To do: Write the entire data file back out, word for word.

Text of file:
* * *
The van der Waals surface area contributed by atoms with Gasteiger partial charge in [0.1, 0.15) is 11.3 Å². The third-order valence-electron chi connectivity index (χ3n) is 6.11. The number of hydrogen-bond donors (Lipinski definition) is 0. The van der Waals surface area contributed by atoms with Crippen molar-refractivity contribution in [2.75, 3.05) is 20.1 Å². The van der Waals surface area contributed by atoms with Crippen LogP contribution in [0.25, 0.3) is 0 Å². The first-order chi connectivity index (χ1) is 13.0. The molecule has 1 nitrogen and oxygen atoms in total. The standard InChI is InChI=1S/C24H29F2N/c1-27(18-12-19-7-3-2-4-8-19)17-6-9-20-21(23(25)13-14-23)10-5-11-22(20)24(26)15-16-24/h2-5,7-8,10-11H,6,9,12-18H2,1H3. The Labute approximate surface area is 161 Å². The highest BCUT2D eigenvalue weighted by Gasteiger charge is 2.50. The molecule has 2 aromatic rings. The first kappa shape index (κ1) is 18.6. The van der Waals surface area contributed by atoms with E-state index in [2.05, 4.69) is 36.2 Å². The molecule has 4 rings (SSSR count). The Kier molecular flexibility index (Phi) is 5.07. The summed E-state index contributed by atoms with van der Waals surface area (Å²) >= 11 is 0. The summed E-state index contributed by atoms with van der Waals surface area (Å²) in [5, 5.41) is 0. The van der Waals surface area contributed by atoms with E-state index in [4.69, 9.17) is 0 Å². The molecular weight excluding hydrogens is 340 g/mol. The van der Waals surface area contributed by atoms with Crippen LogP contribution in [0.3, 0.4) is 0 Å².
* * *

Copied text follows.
The van der Waals surface area contributed by atoms with Gasteiger partial charge in [0.1, 0.15) is 11.3 Å². The third-order valence-electron chi connectivity index (χ3n) is 6.11. The number of hydrogen-bond donors (Lipinski definition) is 0. The van der Waals surface area contributed by atoms with Crippen molar-refractivity contribution in [2.75, 3.05) is 20.1 Å². The van der Waals surface area contributed by atoms with Crippen LogP contribution in [0.25, 0.3) is 0 Å². The first-order chi connectivity index (χ1) is 13.0. The molecule has 1 nitrogen and oxygen atoms in total. The standard InChI is InChI=1S/C24H29F2N/c1-27(18-12-19-7-3-2-4-8-19)17-6-9-20-21(23(25)13-14-23)10-5-11-22(20)24(26)15-16-24/h2-5,7-8,10-11H,6,9,12-18H2,1H3. The Labute approximate surface area is 161 Å². The highest BCUT2D eigenvalue weighted by Gasteiger charge is 2.50. The molecule has 2 aromatic rings. The first kappa shape index (κ1) is 18.6. The van der Waals surface area contributed by atoms with E-state index in [2.05, 4.69) is 36.2 Å². The molecule has 4 rings (SSSR count). The Kier molecular flexibility index (Phi) is 5.07. The summed E-state index contributed by atoms with van der Waals surface area (Å²) >= 11 is 0. The summed E-state index contributed by atoms with van der Waals surface area (Å²) in [5, 5.41) is 0. The van der Waals surface area contributed by atoms with E-state index in [4.69, 9.17) is 0 Å². The molecular weight excluding hydrogens is 340 g/mol. The van der Waals surface area contributed by atoms with Crippen LogP contribution in [0.3, 0.4) is 0 Å².